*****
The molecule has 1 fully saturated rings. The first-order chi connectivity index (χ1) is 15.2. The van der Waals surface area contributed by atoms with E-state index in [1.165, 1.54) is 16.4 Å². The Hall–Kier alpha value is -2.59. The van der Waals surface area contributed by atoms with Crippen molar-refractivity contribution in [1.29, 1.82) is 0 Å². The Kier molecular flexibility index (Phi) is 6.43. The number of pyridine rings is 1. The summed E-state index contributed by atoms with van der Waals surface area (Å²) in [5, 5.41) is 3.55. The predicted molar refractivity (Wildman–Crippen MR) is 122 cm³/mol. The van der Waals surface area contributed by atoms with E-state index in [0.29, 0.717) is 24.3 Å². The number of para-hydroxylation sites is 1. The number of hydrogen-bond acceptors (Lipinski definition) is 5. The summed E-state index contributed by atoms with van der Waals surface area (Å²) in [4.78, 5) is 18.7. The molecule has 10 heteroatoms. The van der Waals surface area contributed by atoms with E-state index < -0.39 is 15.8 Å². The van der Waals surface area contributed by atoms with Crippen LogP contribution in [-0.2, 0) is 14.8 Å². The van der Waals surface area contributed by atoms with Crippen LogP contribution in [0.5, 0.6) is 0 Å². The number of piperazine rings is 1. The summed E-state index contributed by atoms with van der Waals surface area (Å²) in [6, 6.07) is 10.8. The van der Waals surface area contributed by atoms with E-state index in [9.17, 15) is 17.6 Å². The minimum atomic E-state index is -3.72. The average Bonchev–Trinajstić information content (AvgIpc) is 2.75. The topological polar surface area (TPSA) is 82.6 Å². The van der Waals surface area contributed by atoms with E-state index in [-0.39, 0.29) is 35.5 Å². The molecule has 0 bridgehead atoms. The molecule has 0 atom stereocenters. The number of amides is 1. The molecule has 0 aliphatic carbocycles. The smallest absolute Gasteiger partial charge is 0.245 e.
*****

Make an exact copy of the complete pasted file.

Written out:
The molecule has 1 fully saturated rings. The first-order chi connectivity index (χ1) is 15.2. The van der Waals surface area contributed by atoms with E-state index in [1.165, 1.54) is 16.4 Å². The Hall–Kier alpha value is -2.59. The van der Waals surface area contributed by atoms with Crippen molar-refractivity contribution in [1.29, 1.82) is 0 Å². The Kier molecular flexibility index (Phi) is 6.43. The number of pyridine rings is 1. The summed E-state index contributed by atoms with van der Waals surface area (Å²) in [5, 5.41) is 3.55. The predicted molar refractivity (Wildman–Crippen MR) is 122 cm³/mol. The van der Waals surface area contributed by atoms with E-state index in [0.29, 0.717) is 24.3 Å². The number of para-hydroxylation sites is 1. The number of hydrogen-bond acceptors (Lipinski definition) is 5. The summed E-state index contributed by atoms with van der Waals surface area (Å²) in [4.78, 5) is 18.7. The molecule has 10 heteroatoms. The van der Waals surface area contributed by atoms with E-state index < -0.39 is 15.8 Å². The van der Waals surface area contributed by atoms with Crippen LogP contribution in [-0.2, 0) is 14.8 Å². The van der Waals surface area contributed by atoms with Crippen LogP contribution in [0.5, 0.6) is 0 Å². The number of piperazine rings is 1. The summed E-state index contributed by atoms with van der Waals surface area (Å²) in [6, 6.07) is 10.8. The van der Waals surface area contributed by atoms with E-state index in [9.17, 15) is 17.6 Å². The minimum atomic E-state index is -3.72. The average Bonchev–Trinajstić information content (AvgIpc) is 2.75. The topological polar surface area (TPSA) is 82.6 Å². The van der Waals surface area contributed by atoms with E-state index in [-0.39, 0.29) is 35.5 Å². The molecule has 0 bridgehead atoms. The molecule has 0 atom stereocenters. The number of amides is 1. The molecule has 0 aliphatic carbocycles. The smallest absolute Gasteiger partial charge is 0.245 e.